Marisa Tomei Says She Wasn’t Paid For Playing Pete Davidson’s Mom In ‘King Of Staten Island’
It’s been nearly two years since “The King of Staten Island” was released, and one of the film’s stars says she’s still waiting to be paid for her work.
Marisa Tomei made the eyebrow-raising claim in an interview with Rolling Stone published Thursday. The actor, who played the mother of Pete Davidson’s Scott Carlin in the movie, said she recently reached out to her co-star about the alleged oversight.
“I actually just was talking to Pete today,” Tomei explained, “because I was like, ‘I never got paid for that. Did you? In this age of transparency, can we talk?’”
Still, she stressed that she “had a rollicking good time” shooting the movie, despite the absence of a paycheck. Working alongside Davidson and other comedians on the project, she added, “really changed how I approach each character going forward.”
Representatives for Davidson and Universal Pictures did not immediately respond to HuffPost’s requests for comment.
Directed by Judd Apatow, “The King of Staten Island” marked Davidson’s first major big-screen role, and was a semi-autobiographical take on the “Saturday Night Live” star’s life.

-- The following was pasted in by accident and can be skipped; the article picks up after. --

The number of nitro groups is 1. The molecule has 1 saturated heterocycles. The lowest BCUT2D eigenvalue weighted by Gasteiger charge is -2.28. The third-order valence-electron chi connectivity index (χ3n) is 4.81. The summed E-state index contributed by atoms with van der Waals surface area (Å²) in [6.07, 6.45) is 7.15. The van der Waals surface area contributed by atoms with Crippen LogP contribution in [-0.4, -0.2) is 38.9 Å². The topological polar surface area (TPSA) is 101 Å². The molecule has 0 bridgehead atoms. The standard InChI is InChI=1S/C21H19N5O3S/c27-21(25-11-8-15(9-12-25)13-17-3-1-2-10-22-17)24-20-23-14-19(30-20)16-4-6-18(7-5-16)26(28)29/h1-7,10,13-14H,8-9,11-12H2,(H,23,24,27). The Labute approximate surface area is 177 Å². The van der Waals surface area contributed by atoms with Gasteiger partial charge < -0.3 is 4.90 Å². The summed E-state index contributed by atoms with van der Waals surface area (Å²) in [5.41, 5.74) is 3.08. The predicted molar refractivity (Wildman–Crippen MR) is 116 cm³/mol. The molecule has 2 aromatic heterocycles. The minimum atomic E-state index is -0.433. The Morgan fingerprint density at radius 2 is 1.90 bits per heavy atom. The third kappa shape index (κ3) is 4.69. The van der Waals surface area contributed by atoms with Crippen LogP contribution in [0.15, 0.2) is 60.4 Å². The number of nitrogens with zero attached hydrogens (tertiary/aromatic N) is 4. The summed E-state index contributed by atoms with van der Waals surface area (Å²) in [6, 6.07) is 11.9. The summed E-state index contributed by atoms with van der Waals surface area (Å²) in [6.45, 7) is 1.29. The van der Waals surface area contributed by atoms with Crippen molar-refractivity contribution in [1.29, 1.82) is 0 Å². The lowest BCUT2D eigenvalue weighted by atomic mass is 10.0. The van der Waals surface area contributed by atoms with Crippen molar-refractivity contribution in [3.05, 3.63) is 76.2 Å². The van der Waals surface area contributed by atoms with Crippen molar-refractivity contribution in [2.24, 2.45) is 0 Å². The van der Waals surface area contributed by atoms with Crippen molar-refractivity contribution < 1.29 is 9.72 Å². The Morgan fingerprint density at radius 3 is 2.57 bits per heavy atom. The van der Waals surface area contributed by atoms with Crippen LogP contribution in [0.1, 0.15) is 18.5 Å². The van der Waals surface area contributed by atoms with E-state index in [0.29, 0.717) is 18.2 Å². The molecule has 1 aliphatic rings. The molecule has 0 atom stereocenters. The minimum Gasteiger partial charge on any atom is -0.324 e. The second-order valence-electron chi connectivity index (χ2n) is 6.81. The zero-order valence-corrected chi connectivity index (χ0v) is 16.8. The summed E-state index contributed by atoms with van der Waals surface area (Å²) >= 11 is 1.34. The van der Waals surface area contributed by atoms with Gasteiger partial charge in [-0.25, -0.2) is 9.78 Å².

Like his on-screen counterpart, Davidson grew up in Staten Island, New York, and has also been vocal about his experiences with addiction and depression. His real-life father, Scott, was a New York City firefighter who died in the Sept. 11, 2001, attacks, while the character of Scott Carlin is also grieving his father’s death.
Tomei, an Academy Award winner for 1992’s “My Cousin Vinny,” didn’t hold back when asked about the ongoing discourse regarding Davidson’s appeal to women. Currently in a relationship with Kim Kardashian, Davidson has also dated Kate Beckinsale, Ariana Grande and “Bridgerton” star Phoebe Dynevor ― none of which surprises Tomei.
“He’s just so fucking real, and he’s unfiltered, but very sensitive,” she gushed to Rolling Stone. “So he’s almost an irresistible combination.”
“And he’s good-looking, even though I played … let’s just put the mom thing aside,” she continued. “Let’s, like, never mention that again.”